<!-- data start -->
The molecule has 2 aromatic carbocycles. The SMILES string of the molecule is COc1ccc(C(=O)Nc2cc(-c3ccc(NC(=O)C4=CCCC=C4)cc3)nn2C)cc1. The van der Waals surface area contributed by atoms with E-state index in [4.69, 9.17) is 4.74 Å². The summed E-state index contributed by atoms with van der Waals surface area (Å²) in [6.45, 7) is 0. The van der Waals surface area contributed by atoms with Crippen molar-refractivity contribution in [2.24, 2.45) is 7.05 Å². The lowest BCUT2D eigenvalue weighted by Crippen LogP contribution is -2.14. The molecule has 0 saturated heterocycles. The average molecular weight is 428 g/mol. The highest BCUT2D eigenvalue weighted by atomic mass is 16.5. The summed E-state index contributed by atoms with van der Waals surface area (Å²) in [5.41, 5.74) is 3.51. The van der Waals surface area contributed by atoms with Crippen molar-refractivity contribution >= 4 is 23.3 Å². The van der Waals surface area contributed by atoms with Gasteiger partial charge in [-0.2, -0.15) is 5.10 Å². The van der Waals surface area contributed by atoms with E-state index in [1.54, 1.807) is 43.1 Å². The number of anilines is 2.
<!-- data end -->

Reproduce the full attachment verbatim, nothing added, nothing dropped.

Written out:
The molecule has 2 aromatic carbocycles. The SMILES string of the molecule is COc1ccc(C(=O)Nc2cc(-c3ccc(NC(=O)C4=CCCC=C4)cc3)nn2C)cc1. The van der Waals surface area contributed by atoms with E-state index in [4.69, 9.17) is 4.74 Å². The summed E-state index contributed by atoms with van der Waals surface area (Å²) in [6.45, 7) is 0. The van der Waals surface area contributed by atoms with Crippen molar-refractivity contribution in [2.24, 2.45) is 7.05 Å². The lowest BCUT2D eigenvalue weighted by Crippen LogP contribution is -2.14. The molecule has 0 saturated heterocycles. The average molecular weight is 428 g/mol. The highest BCUT2D eigenvalue weighted by atomic mass is 16.5. The summed E-state index contributed by atoms with van der Waals surface area (Å²) in [5.41, 5.74) is 3.51. The van der Waals surface area contributed by atoms with Crippen molar-refractivity contribution >= 4 is 23.3 Å². The van der Waals surface area contributed by atoms with Gasteiger partial charge in [-0.2, -0.15) is 5.10 Å². The van der Waals surface area contributed by atoms with E-state index in [1.54, 1.807) is 43.1 Å². The number of anilines is 2.